B2B customers are driven to succeed, and that makes them adept at setting goals and celebrating great performance. They also tend to be busy people trying to meet tight deadlines and keep their hectic schedules organized. When they need help using your product or service, chances are they’ll make a beeline for your community forums and knowledge base in search of quick answers to their questions. After all, time is money, and they probably don’t have the time to call customer support or wait for a reply to an email.
When you hear the term ‘gamification’ in the context of B2B enterprises, you may think B2B customers don’t have time to play games. Well, gamification isn’t about idling away with the latest release of Angry Birds. It’s about using elements of game design in a non-game context to boost audience engagement. Today it’ one of the hottest topics in the world of marketing and online community-building, and it’s rapidly making its way into the B2B sector as well.
What’s all the Fuss About?
How many people have you heard saying they don’t like games? Sure, video games may not be for everyone, but most of us like some sort of games. From competitive sports to tabletop games to video games, all games have one thing in common – they encourage people to achieve a goal.
Many games use a point or achievement-based system to recognize smaller goals on the way to completion. As such, they encourage certain behaviors and motivate people to take action. It’s an innate characteristic of the human brain that we require motivation to achieve a goal.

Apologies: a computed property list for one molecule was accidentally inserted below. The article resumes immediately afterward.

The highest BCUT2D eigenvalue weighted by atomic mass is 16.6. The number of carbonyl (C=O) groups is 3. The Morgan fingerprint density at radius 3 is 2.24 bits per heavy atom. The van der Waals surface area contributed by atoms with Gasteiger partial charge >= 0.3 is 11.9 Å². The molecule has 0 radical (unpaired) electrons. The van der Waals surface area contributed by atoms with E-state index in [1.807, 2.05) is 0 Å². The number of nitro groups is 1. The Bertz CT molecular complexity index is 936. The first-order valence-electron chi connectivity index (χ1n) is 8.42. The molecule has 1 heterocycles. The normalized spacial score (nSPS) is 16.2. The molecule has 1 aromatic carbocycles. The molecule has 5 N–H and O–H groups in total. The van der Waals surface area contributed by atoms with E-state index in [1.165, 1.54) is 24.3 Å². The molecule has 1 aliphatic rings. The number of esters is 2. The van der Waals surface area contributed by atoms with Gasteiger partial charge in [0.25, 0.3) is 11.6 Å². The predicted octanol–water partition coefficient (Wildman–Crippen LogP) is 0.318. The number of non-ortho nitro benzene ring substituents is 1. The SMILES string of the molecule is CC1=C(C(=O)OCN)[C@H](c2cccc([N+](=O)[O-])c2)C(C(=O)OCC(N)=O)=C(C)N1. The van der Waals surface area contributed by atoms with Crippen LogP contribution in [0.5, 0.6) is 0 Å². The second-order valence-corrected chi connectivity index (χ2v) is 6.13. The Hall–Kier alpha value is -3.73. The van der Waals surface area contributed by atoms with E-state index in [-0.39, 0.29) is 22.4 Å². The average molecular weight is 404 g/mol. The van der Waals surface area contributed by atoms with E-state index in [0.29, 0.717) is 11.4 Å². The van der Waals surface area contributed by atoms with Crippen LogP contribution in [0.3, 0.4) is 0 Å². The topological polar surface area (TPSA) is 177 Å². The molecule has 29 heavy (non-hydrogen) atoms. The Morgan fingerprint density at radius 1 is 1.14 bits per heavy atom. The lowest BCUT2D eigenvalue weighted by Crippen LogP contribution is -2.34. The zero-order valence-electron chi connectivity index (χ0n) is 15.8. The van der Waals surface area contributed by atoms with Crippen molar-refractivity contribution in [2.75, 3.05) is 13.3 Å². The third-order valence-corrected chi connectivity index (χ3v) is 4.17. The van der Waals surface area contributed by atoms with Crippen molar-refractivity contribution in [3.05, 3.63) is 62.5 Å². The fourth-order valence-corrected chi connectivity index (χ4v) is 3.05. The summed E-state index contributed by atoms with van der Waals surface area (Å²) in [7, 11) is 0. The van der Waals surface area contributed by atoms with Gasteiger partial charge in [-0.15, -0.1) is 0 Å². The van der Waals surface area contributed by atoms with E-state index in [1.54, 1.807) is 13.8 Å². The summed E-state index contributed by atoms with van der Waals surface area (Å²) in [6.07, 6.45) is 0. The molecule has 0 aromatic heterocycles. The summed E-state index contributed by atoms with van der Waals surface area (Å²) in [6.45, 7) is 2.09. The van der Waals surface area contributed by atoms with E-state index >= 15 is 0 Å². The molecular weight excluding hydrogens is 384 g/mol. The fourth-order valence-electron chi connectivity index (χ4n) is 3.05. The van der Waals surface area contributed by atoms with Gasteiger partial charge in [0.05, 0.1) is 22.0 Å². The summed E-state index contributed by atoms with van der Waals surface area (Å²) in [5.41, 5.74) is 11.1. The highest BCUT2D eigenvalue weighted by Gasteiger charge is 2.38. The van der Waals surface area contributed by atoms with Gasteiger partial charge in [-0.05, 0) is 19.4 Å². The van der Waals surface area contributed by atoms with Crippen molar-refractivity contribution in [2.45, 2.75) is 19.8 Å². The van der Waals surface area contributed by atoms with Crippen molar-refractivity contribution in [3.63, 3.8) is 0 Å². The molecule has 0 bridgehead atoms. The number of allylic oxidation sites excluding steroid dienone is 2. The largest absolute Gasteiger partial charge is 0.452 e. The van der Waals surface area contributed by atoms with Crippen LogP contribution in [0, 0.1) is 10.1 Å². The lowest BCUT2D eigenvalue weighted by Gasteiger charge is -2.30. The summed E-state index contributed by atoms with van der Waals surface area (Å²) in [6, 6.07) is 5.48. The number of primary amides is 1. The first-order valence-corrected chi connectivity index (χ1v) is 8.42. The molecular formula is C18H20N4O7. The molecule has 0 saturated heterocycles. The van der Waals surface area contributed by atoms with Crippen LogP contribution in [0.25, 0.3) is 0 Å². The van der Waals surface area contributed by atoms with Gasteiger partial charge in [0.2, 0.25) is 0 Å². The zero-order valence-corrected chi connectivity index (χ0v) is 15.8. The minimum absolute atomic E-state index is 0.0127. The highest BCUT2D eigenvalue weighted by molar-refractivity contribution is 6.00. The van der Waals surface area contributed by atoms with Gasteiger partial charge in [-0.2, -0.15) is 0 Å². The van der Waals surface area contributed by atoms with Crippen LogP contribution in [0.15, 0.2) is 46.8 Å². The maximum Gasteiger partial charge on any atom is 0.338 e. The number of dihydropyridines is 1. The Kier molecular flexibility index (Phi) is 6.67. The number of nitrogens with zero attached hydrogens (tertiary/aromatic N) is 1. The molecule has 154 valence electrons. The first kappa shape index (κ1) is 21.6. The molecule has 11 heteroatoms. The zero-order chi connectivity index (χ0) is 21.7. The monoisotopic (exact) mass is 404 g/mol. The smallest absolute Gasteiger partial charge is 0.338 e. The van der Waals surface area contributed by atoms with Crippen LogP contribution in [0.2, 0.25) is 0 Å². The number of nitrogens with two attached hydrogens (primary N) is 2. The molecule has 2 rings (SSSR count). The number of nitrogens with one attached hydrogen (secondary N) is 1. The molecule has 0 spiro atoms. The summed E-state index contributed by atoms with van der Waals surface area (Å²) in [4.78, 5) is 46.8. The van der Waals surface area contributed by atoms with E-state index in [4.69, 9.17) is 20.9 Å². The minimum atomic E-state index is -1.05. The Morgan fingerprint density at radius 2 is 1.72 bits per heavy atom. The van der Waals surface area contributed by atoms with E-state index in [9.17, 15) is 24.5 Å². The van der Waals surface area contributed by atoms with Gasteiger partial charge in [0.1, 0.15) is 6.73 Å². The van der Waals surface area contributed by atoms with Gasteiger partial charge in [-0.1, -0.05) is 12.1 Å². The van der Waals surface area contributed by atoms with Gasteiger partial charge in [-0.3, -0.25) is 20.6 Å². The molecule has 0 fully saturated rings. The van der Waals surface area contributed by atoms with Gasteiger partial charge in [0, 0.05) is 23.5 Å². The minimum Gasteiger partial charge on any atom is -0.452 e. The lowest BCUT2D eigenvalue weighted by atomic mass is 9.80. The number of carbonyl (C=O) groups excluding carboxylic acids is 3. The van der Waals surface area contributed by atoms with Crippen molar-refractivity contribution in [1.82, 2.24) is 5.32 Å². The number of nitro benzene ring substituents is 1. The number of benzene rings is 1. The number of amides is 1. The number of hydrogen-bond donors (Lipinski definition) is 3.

...gamification has gone far beyond loyalty cards and rewards points. It’s now the number-one way to boost engagement with both employees and customers online.
Gamification may be a relatively new term (having first appeared in the context of online engagement back in 2008) but it’s certainly not just the latest gimmick. In fact, gamification in some form has been around since the late nineteenth century, when US company Sperry & Hutchinson began offering trading stamps to US retailers who would award them to loyal customers for discounts on specific items. The points-based rewards systems that many retailers use today follow a similar pattern.
Jump forward to 2018, and gamification has gone far beyond loyalty cards and rewards points. It’s now the number-one way to boost engagement with both employees and customers. It has become invaluable in marketing, team-building, onboarding, social community building, education and more. In fact, it’s all around us – from customer support forums to contact centers to online shops, as well as the software people use every day for work and play. Even if you’ve never played a video game, there’s a good chance you’ve had first-hand experience with the world of gamification.